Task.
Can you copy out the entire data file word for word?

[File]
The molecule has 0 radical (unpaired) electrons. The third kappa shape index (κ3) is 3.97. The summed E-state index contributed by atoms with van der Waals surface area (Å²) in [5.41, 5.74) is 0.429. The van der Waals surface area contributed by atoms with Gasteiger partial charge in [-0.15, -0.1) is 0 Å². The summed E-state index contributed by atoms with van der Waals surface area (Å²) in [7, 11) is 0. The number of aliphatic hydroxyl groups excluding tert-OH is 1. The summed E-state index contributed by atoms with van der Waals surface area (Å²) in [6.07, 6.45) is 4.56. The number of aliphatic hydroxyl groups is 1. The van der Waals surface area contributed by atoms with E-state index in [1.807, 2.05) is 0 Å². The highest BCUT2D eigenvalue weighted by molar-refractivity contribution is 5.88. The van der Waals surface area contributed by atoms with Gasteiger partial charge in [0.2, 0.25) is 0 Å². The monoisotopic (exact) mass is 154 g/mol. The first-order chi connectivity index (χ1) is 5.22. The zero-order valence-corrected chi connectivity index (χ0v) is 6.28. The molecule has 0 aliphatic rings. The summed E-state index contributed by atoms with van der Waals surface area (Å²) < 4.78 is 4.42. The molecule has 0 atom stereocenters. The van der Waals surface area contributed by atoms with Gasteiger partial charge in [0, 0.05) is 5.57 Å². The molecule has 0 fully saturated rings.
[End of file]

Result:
The molecule has 0 radical (unpaired) electrons. The third kappa shape index (κ3) is 3.97. The summed E-state index contributed by atoms with van der Waals surface area (Å²) in [5.41, 5.74) is 0.429. The van der Waals surface area contributed by atoms with Gasteiger partial charge in [-0.15, -0.1) is 0 Å². The summed E-state index contributed by atoms with van der Waals surface area (Å²) in [7, 11) is 0. The number of aliphatic hydroxyl groups excluding tert-OH is 1. The summed E-state index contributed by atoms with van der Waals surface area (Å²) in [6.07, 6.45) is 4.56. The number of aliphatic hydroxyl groups is 1. The van der Waals surface area contributed by atoms with E-state index in [1.807, 2.05) is 0 Å². The highest BCUT2D eigenvalue weighted by molar-refractivity contribution is 5.88. The van der Waals surface area contributed by atoms with Gasteiger partial charge in [0.2, 0.25) is 0 Å². The monoisotopic (exact) mass is 154 g/mol. The first-order chi connectivity index (χ1) is 5.22. The zero-order valence-corrected chi connectivity index (χ0v) is 6.28. The molecule has 0 aliphatic rings. The summed E-state index contributed by atoms with van der Waals surface area (Å²) < 4.78 is 4.42. The molecule has 0 atom stereocenters. The van der Waals surface area contributed by atoms with Gasteiger partial charge in [0, 0.05) is 5.57 Å². The molecule has 0 fully saturated rings.